Get the best gas mileage from your conversion truck

Conversion trucks don’t boast the best fuel mileage figures in their class, as they do with the number of fun adventures you’ve had, but they can offer fuel economy if maintained regularly. The typical conversion truck will get approximately 12 to 16 miles per gallon (mpg), depending on the model. Let’s explore the factors that affect fuel economy and how to get the most out of your truck’s gas mileage.

Van conversion and fuel efficiency

Weight is a primary enemy of fuel efficiency. Most security technologies carry additional weight. Carrying more weight means that the engines must produce more power.

Mark owns a 2002 Chevy Express high roof conversion pickup. He drives the pickup about 70% on the highway with cruise control on and the remainder in town. Your van is equipped with a wheelchair lift, which adds weight. “My gas mileage is 10 miles per gallon.”

Susan owns a 2001 15-passenger Chevy Express pickup with a 1-ton chassis. “I bought it used with almost 40,000 miles. About four years later, I got a 91,000-mile tune-up. My truck still averages 10-11 mpg.” Your truck’s 30-gallon fuel tank allows a total trip of 390-320 miles before you need to stop to refuel.

According to the US Department of Energy, Mark and Susan’s Chevy Express trucks should get 14 mpg, combined city and highway.

If you ask different owners of the same conversion truck models, they’ll get 15-18 mpg. What is your secret?

Weather conditions (wind), truck maintenance, road conditions (hills, traffic congestion, etc.), and city or highway driving are among the factors that affect truck performance. Driving in the city lowers the average very fast. The only mileage that you can reliably compare between vans is highway (non-city) mileage at the same speed.

8 Helpful Tips For Conversion Van Gas Mileage

The fuel consumption of any vehicle is affected by driving style (if you are an aggressive driver, for example), speed, driving conditions and vehicle maintenance.

Aggressive driving – speeding, fast acceleration and braking – wastes gas and can reduce gas mileage by 33 percent at highway speeds and by 5 percent in the city. Sensible driving is safer for you, pedestrians, and other drivers, so you can save more than just gas money.

While each truck achieves its optimal fuel economy at a different speed (or range of speeds); Gas mileage generally decreases rapidly at speeds above 50 mph.

Every 5 mph you drive over 50 mph is like paying an additional $ 0.25 per gallon for gas.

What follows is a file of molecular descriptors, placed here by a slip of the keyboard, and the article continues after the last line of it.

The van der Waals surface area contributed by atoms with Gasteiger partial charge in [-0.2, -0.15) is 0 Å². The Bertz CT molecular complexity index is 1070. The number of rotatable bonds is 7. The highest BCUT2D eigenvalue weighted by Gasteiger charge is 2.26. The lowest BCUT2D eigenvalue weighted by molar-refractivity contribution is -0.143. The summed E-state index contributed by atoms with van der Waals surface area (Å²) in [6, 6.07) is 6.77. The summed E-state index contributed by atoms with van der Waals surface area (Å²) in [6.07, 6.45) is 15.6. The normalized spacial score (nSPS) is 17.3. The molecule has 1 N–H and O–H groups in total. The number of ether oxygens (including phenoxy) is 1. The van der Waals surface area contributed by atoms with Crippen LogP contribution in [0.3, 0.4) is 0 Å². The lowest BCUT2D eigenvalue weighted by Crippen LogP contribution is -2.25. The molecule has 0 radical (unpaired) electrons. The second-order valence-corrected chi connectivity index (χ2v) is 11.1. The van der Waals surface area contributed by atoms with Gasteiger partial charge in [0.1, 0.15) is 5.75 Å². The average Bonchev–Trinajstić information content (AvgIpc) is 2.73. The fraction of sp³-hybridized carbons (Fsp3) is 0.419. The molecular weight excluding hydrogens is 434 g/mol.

Here are some tips to ensure the best fuel economy:

  1. Make sure your tires are properly inflated.
  2. Check that the engine air filter is clean.
  3. Plugs. Do you have the right ones? Is the gap okay? Check all three on the front; they are the easiest to access.
  4. Torque converter freezing? When driving at a constant speed of about 40 to 45 mph, the converter should lock up, so the rpm drops by about 500.
  5. Check the engine oil and transmission fluid levels. Have the oil changes been done regularly or is the engine clogging?
  6. Avoid excessive idling. Idling can consume a quarter to a half gallon of fuel per hour, depending on the size of the engine and the use of the air conditioning (AC). Turn off the engine when your vehicle is parked. It only takes a few seconds of fuel to restart your vehicle.
  7. Use the cruise control. Using cruise control on the highway helps you maintain a constant speed and, in most cases, will save you gas.
  8. Remove excess weight. An extra 100 pounds on your vehicle could reduce your mpg by as much as 2 percent.

How to Calculate Your Conversion Truck Gas Mileage

The best way to calculate the gas mileage of your conversion truck is to divide the miles traveled (recorded on your odometer) by the gallons of fuel used. You can also use the miles per gallon calculation from the trip computer, if your truck model is equipped with one.

Your conversion van’s trip computer may display the remote as empty (DTE). The DTE is an estimate of how many more miles you can drive based on the amount of gas in your tank and your recent fuel economy. It will automatically restart when you fill up the tank and will depend on your driving style, speed and fuel economy. The DTE may reflect if you use a heavy throttle.

The DTE will get more accurate as you use gas, as it tells you what is left. It does not subtract from the starting number; for example, the DTE reads 300 miles, but you drive 150 miles and now the DTE reads 200 miles.

The US Department of Energy has a handy annual fuel cost calculator to help you estimate what your annual and lifetime fuel costs may be.

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